It always makes it more meaningful to a story to understand its setting, what came before to influence the story line and where and when the story takes place. One’s genealogy helps to do that for an individual. Today there is great interest in one’s genealogy, learning from where one’s ancestors hailed and interesting anecdotes about them. I’ve even had my ancestry checked out, only to find that I had a significant amount of ancestors from a country I didn’t even know figured into my life at all.
Matthew supplies that genealogy for Jesus in the opening chapter of his book in the New Testament. What makes Matthew’s genealogy so interesting is that there are four women mentioned as mothers. This was done at a time in Jewish history when women weren’t even considered a person but a thing by many men. Eugene Peterson reminds us that “In the regular form of morning prayer, a male Jew would give thanks that God had not made him a Gentile, a slave or a woman.” It’s really extraordinary that they are mentioned by name here considering that all were either immoral, or foreign. Pastor Tim Dilena of Times Square Church in NYC says, “Not only did Jesus associate with liars, cheaters, adulterers, murderers, and prostitutes—but Jesus had them in his lineage.” Regardless of your ancestry, God’s plan always prevails, and that’s good news for all of us. For the next four months we will be looking more closely at these four women.
The first mother mentioned is Tamar, the mother of Perez, a son of Judah. Tamar was a widow, and, like you, found out that there were battles and challenges after becoming a widow that overshadowed the death of her husband. While the pain of grief that accompanies the death of a spouse can be great, often that is only the beginning of the pain.
Let me quickly summarize the story for you to help you understand what led to Tamar’s depth of despair and hopelessness. (Genesis 38:5-30) Tamar was married to Judah’s oldest son, Er, but because of his wickedness, God caused him to die before Tamar conceived a child. Onan, the second son, was, according to Jewish tradition, to raise up a son through Tamar to keep the brother’s lineage alive, but he refused to do so and he too died at God’s hands. There was a third, Shelah, who was much younger, but Judah promised when he was old enough, he would give him to Tamar in marriage to conceive a child. This was in keeping with the custom of “kinsman redeemer” found in the book of Ruth. The closest of kin was to insure the line of the deceased husband. Once Tamar had married into Judah’s family, she was a part of it and he was legally her father. But he told her to go back to her own father and he would call for her when Shelah was mature.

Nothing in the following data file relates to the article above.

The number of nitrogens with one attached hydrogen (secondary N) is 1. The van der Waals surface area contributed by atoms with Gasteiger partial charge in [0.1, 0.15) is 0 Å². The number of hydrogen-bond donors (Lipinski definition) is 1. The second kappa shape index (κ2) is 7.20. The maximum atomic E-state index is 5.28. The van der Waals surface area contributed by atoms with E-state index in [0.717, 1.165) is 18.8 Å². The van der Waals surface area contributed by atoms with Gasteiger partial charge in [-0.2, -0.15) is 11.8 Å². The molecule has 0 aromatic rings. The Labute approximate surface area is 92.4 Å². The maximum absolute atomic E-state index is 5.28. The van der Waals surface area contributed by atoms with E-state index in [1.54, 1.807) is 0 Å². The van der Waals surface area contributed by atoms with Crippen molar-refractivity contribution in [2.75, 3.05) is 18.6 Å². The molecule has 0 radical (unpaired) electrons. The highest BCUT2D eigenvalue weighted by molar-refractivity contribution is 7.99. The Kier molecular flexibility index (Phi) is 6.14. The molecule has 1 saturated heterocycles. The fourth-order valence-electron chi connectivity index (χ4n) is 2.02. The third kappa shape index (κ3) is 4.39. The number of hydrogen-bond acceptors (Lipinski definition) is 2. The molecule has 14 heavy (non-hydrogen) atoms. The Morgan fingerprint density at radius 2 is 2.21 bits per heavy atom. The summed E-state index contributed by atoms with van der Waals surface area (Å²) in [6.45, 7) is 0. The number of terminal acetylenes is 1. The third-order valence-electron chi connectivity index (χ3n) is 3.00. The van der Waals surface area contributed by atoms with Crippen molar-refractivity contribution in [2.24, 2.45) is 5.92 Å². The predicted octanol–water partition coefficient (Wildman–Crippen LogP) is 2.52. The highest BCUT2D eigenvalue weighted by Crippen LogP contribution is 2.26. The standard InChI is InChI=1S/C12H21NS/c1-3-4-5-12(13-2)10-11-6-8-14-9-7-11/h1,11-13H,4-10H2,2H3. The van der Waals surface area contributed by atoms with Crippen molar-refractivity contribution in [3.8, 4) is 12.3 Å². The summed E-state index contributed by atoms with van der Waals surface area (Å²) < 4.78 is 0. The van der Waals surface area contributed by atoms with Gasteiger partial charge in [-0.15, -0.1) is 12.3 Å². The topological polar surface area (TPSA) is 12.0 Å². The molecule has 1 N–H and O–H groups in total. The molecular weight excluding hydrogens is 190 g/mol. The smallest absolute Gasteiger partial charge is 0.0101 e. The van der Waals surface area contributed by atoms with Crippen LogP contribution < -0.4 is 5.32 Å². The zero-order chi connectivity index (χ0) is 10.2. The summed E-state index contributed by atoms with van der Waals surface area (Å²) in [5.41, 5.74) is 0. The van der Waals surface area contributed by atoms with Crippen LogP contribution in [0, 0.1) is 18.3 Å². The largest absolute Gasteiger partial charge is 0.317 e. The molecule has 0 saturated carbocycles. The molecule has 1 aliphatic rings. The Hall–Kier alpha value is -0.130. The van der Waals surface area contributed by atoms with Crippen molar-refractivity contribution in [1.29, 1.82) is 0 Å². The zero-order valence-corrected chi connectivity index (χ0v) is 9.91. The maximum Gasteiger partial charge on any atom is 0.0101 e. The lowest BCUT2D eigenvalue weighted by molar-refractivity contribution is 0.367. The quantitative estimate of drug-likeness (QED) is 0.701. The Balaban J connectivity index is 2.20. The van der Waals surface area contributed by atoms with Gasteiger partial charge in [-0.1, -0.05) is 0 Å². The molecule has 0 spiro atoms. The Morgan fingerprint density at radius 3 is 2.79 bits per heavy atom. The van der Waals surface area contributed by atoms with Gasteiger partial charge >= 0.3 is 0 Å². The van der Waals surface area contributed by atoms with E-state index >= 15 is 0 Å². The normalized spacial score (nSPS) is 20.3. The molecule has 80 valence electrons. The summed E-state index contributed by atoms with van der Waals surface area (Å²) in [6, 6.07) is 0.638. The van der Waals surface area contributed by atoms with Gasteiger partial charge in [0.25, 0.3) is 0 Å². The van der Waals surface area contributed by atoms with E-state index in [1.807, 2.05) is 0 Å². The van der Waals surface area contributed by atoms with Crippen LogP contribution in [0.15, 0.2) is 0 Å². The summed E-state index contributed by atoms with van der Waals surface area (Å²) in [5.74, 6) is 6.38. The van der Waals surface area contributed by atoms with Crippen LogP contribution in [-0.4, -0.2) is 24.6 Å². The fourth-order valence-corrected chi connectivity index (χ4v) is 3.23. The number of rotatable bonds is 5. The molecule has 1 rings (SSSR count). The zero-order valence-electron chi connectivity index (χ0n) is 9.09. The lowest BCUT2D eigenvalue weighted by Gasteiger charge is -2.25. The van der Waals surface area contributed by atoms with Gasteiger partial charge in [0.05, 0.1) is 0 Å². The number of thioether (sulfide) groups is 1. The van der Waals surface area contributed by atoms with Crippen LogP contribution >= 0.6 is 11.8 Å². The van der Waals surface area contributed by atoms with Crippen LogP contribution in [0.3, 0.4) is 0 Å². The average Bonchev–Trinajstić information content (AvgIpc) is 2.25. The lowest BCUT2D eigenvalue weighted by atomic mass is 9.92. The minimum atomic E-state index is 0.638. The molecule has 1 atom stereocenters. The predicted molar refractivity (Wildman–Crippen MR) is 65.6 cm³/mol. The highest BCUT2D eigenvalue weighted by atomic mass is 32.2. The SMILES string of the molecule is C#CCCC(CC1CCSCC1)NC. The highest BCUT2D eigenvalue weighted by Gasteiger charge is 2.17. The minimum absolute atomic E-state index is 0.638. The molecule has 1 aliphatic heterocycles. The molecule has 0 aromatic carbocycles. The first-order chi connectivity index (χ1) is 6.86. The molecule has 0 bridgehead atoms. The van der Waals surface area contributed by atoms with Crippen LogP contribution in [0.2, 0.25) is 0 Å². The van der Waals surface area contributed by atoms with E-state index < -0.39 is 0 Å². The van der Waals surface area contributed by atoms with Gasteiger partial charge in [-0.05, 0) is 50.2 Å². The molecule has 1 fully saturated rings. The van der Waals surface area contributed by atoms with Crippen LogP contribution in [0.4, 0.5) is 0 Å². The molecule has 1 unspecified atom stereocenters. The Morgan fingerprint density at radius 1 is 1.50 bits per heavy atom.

Tamar remained a widow waiting for Shelah to become mature so that she could conceive a child. However, Judah, fearing that Shelah would also die, refused to give him to Tamar. It’s not an exaggeration to say that childless widowhood was shameful in those days. Yet she, with the promise of Shelah, the youngest son, waited in anticipation of an end to her widowhood and the shame of childlessness, only to realize that Judah had deceived her. This was a crushing blow to her as Shelah had been her last hope to fulfill her long-held desire for motherhood and an end to her shame. In fact, she considered it her religious duty to produce an heir from the tribe of Judah, and she was not going to her grave without one.
A plan began to foment in her mind, one that might appear devious, but took a lot of courage. She dressed in the veiled clothing of a temple prostitute and seduced, not Shelah, but Judah who had been recently widowed. Can you imagine the fear Tamar experienced attempting to conceal her identity by disguising her voice and making sure Judah didn’t catch a glimpse of her face? She deserved a medal for chutzpah, if nothing else. She became impregnated by Judah and bore twins, one of whom was Perez.
Tamar suffered greatly from the sins of her two husbands. Doubtless she was shamed by the wickedness of Er and humiliated and insulted by Onan’s behavior. But, since she was a woman, she had no rights of her own; no one cared about her opinions and certainly less about her feelings – except God. God knew that His son, the promised Messiah, would come from the tribe of Judah and I suggest that it was He who put a strong desire in Tamar’s heart for bearing a child.
Her story demonstrates how God can take the greatest disappointments, the deepest pain, even the failures and sins in our lives and turn them around for good. God gave her not just one, but two sons from the tribe of Judah. Finally, she was vindicated and recompensed all in one birth. Think about it, the law said that she deserved death, yet God gave her life and the privilege of being in the lineage of his son. That demonstrates His great love for and compassion toward her.
Ladies, no matter the situation in which you find yourselves, God’s grace is greater still and He will come to your rescue. He, as your loving, caring Father, will rescue you from your deepest pit and make those plans He has for you become a reality.
Next month we will look at the story of Rehab, the second woman mentioned in Matthew’s genealogy.